Pathway to the Park will connect the town of Hinton to the east gate of Jasper National Park. | File photoScott Hayes, Local Journalism Initiative Reporter

Organizers of the Pathway to the Park expect that work on the project will be well underway this time one year from now.

Efforts to drive forward the proposed paved right-of-way, non-motorized trail system from Hinton to the east gates of Jasper National Park have been ongoing for more than two years already.

“That was pretty much a year and a half of wandering around in the wilderness, more or less,” said Pathway to the Park board member Mike Meagher.

“I did a lot of work. I got a lot of good map tools. Between looking at maps and trying to get around property with private ownership and all that kind of stuff, [it] was quite a bit of work.”

The green light finally came after the board requested $100,000 in funding during a presentation made to Hinton Town Council on October 3. The town previously offered $50,000 in funding for project planning and design last year.

Meagher noted that West Fraser has been supportive as well. Part of the proposed trail goes through the old Camp One area, which is part of the company’s forest management area.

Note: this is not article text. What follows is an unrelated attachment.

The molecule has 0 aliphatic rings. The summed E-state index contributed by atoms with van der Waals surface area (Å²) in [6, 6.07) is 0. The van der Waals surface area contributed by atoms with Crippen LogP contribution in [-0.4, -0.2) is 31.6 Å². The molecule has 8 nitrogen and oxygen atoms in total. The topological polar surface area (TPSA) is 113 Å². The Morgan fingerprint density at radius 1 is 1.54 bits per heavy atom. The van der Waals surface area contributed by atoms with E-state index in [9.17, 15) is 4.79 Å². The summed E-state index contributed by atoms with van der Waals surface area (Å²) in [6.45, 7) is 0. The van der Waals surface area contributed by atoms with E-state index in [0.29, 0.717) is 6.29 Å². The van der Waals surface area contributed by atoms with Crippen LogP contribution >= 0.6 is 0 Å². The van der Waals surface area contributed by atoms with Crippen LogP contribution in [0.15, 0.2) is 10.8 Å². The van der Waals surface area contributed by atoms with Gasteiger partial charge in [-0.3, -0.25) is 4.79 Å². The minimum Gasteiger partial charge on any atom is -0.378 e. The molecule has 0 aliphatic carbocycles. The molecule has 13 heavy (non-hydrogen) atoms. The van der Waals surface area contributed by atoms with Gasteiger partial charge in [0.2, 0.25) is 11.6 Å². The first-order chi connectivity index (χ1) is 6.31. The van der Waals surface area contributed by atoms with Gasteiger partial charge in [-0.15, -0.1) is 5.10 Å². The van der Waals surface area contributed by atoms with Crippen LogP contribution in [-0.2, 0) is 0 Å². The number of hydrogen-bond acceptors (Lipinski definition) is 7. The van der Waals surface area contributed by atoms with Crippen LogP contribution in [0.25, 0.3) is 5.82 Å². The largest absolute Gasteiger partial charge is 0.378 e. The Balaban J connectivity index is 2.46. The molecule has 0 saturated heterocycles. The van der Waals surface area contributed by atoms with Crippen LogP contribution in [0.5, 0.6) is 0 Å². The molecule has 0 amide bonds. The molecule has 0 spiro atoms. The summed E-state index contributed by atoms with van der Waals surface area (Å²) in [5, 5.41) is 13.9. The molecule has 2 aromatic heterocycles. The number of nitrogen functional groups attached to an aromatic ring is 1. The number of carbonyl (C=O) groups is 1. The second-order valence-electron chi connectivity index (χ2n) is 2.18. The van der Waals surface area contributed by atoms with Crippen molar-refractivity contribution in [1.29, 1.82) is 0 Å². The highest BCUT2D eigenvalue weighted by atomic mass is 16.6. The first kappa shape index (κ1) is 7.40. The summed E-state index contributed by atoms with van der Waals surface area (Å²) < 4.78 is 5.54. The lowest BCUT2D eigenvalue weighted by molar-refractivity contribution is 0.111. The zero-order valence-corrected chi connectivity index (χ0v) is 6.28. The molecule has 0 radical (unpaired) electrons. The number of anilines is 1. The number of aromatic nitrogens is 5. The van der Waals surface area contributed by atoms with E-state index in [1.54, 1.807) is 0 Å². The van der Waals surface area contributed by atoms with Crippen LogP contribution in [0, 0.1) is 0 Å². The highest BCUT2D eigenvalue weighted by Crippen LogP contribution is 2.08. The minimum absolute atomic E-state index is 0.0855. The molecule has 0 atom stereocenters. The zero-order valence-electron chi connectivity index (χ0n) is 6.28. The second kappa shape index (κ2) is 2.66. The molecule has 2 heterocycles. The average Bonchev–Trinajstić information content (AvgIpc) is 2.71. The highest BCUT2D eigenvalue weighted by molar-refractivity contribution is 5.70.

The work is being broken down into two phases, starting with a 23-kilometre section from Hinton all the way to the Wildhorse Lake Provincial Recreation Area.  

“We’re going through Kinky Lake, and then the trail is going to end just on the other side of Wildhorse Lake area for now as phase one,” Meagher said.

“The state that we’re at right now, we finally have the trail alignment that we’ve settled on that doesn’t interfere with landowners and is going to give us a pretty nice aesthetic trail going all the way to Wildhorse.”  

The aesthetics include scenic rest stops with viewpoints and picnic areas along the way. Interpretive signage will also be installed to complement the recreationally enriching aspect of the project.

The committee has received the official survey sketches and lined up all the technical and legal details that needed to get official approval, all of which has been submitted to the Alberta government.  

“Right now, it’s just kind of a bit of a waiting game for us until we get stuff coming back from them,” Meagher said.

He expected that government approvals and further fundraising will continue over the coming months.

Planning is a complex process, he said, and the committee has hired a consultant to help facilitate the approval application. They have also hired someone to get the project ready for the start of construction.

The Pathway to the Park Committee has had discussions with Alberta Forestry and Parks, which has helped them make some headway, though there is still much work to be done.

“Nothing’s finalized yet,” Meagher said. “The thing that we finalized is where we want the trail to go. We’ve finalized putting the request for approval into everyone. There’s a lot of stakeholders in this whole thing. This is just a kind of a waiting game for us right now.”

Phase two focuses on the remaining seven-kilometre section from Wildhorse Lake Provincial Recreation Area to the park gates.

By Scott Hayes, Local Journalism Initiative Reporter

Original Published on Nov 02, 2023 at 06:00

This item reprinted with permission from    The Fitzhugh    Jasper, Alberta

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